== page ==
contains both sides of all of Sonny's Atco singles,
plus outtakes.  Some of this stuff is excellent,
including a terrific version of Tim Hardin's "Misty
Roses" and what I consider to be the definitive
version of Bob Lind's oft-recorded "Cheryl's Goin'
Home."  Last I looked, Rhino Handmade still had some
left, but you better hurry!


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Message: 8
   Date: Sat, 17 Mar 2001 01:28:32 -0800
   From: Scott Swanson 
Subject: Re: PBS

James Botticelli writes:

> Last month they had Barry Manilow--this month the Girl
> Groups (it WAS good to see them, I'll admit!) Who's next?
> Shaun Cassidy?

No, but Donny Osmond is tomorrow night!  :-/

The irony here is that they only show the good stuff
(Donny Osmond aside) when they need money.  But that's
no incentive for us -- why should we give them money
when we know they'll take away the good stuff for
another three months?!

If anything, they should do the opposite -- FLOOD the
airwaves with the "high minded stuff" and then tell us,
"We're not showing the Girl Groups special until you
make a donation!"  ;-)



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Message: 9
   Date: Sat, 17 Mar 2001 10:47:55 -0500
   From: "Jack Madani" 
Subject: AARP GG on PBS

spectropop writes:

>How come PBS, the prissy gatekeepers of highbrow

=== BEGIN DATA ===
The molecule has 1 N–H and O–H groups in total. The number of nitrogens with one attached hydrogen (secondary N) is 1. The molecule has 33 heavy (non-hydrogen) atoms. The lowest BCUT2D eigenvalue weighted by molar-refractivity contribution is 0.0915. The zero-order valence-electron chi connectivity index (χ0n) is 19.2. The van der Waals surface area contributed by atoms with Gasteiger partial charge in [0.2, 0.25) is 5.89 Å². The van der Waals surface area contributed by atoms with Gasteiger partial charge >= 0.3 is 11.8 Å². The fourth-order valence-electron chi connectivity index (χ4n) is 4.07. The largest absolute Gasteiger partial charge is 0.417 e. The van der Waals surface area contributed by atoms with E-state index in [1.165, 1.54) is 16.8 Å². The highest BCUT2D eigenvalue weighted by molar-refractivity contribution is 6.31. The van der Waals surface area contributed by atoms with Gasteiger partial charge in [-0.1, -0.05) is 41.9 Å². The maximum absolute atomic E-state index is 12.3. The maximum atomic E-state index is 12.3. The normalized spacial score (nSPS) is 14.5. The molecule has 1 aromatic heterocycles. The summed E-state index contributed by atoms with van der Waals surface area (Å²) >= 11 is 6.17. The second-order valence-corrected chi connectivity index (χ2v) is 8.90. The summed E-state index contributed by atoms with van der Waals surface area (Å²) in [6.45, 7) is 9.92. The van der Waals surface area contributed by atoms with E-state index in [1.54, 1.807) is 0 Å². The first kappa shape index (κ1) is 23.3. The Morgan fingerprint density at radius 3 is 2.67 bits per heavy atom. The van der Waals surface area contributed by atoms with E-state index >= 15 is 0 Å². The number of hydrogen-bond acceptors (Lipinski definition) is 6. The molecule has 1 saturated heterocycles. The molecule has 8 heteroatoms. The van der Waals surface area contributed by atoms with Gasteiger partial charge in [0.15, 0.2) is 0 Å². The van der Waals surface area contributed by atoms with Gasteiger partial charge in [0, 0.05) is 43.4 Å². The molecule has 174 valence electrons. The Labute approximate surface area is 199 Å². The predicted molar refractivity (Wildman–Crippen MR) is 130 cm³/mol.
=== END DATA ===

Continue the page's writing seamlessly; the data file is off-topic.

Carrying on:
>culture in the United States, continues to trot out pop
>culture performers everytime they fundraise? This is an
>insult to pop culture as far as I'm concerned.

I gave up trying to understand such cultural sneering
years ago.


...I was more concerned with the anemic quality of the
musical backing. Oh sure, the blue-gel spots were very
artistic, as were the Tara-style drapes hung behind the
musicians.  But c'mon, the glory of the recordings we
love so well is *not* just in who was singing the tune,
but rather in the complete gestalt of the record
production as an entirety.  Leaving aside the whole
question of how Phil Spector treated his vocal artists
on a personal as well as economic basis (a large thing
to leave aside, I grant you), from a musical perspective
I can totally understand how he would not be too
concerned with who was the person singing lead on a
particular track.  Does it really matter if it's the
Crystals or Darlene Love singing?  Not nearly so much as
who was twiddling the knobs in the booth.

I think the only moment where the music really came to
life in that PBS special was on "Then He Kissed Me,"
when near the end you could hear the horns playing that
throbbing "dit did-it" pattern over and over.

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Message: 10
   Date: Sat, 17 Mar 2001 17:54:25 -0500
   From: alan  zweig 
Subject: PBS fundraisers

James Botticelli wrote: 
>How come PBS, the prissy gatekeepers of highbrow